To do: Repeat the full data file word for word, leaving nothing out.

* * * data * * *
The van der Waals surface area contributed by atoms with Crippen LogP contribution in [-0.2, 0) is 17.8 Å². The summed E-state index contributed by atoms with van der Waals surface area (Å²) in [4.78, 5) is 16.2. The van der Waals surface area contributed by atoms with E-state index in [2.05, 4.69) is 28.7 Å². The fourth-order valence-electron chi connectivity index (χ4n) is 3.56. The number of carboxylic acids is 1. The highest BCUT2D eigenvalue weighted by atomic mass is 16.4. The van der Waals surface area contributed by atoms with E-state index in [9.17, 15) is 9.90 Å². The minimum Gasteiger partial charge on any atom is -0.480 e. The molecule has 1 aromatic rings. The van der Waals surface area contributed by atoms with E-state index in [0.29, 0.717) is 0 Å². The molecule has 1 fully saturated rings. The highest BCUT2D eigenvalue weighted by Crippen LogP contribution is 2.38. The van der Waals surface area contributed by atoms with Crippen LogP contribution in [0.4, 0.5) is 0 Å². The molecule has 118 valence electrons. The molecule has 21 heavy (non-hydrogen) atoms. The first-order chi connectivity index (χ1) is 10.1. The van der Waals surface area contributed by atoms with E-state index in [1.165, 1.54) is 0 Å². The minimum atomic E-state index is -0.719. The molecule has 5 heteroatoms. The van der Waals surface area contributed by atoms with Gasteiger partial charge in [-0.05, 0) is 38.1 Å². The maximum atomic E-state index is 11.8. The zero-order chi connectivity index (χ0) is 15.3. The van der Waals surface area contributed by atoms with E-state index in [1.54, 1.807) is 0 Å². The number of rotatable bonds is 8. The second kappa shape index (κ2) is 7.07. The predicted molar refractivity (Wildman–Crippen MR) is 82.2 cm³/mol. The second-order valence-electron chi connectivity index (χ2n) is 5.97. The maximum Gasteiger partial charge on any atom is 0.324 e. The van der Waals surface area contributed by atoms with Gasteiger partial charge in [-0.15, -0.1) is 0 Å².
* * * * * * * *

The van der Waals surface area contributed by atoms with Crippen LogP contribution in [-0.2, 0) is 17.8 Å². The summed E-state index contributed by atoms with van der Waals surface area (Å²) in [4.78, 5) is 16.2. The van der Waals surface area contributed by atoms with E-state index in [2.05, 4.69) is 28.7 Å². The fourth-order valence-electron chi connectivity index (χ4n) is 3.56. The number of carboxylic acids is 1. The highest BCUT2D eigenvalue weighted by atomic mass is 16.4. The van der Waals surface area contributed by atoms with E-state index in [9.17, 15) is 9.90 Å². The minimum Gasteiger partial charge on any atom is -0.480 e. The molecule has 1 aromatic rings. The van der Waals surface area contributed by atoms with E-state index in [0.29, 0.717) is 0 Å². The molecule has 1 fully saturated rings. The highest BCUT2D eigenvalue weighted by Crippen LogP contribution is 2.38. The van der Waals surface area contributed by atoms with Crippen LogP contribution in [0.4, 0.5) is 0 Å². The molecule has 118 valence electrons. The molecule has 21 heavy (non-hydrogen) atoms. The first-order chi connectivity index (χ1) is 10.1. The van der Waals surface area contributed by atoms with E-state index in [1.165, 1.54) is 0 Å². The minimum atomic E-state index is -0.719. The molecule has 5 heteroatoms. The van der Waals surface area contributed by atoms with Gasteiger partial charge in [-0.05, 0) is 38.1 Å². The maximum atomic E-state index is 11.8. The zero-order chi connectivity index (χ0) is 15.3. The van der Waals surface area contributed by atoms with E-state index in [1.54, 1.807) is 0 Å². The number of rotatable bonds is 8. The second kappa shape index (κ2) is 7.07. The predicted molar refractivity (Wildman–Crippen MR) is 82.2 cm³/mol. The second-order valence-electron chi connectivity index (χ2n) is 5.97. The maximum Gasteiger partial charge on any atom is 0.324 e. The van der Waals surface area contributed by atoms with Gasteiger partial charge in [-0.15, -0.1) is 0 Å².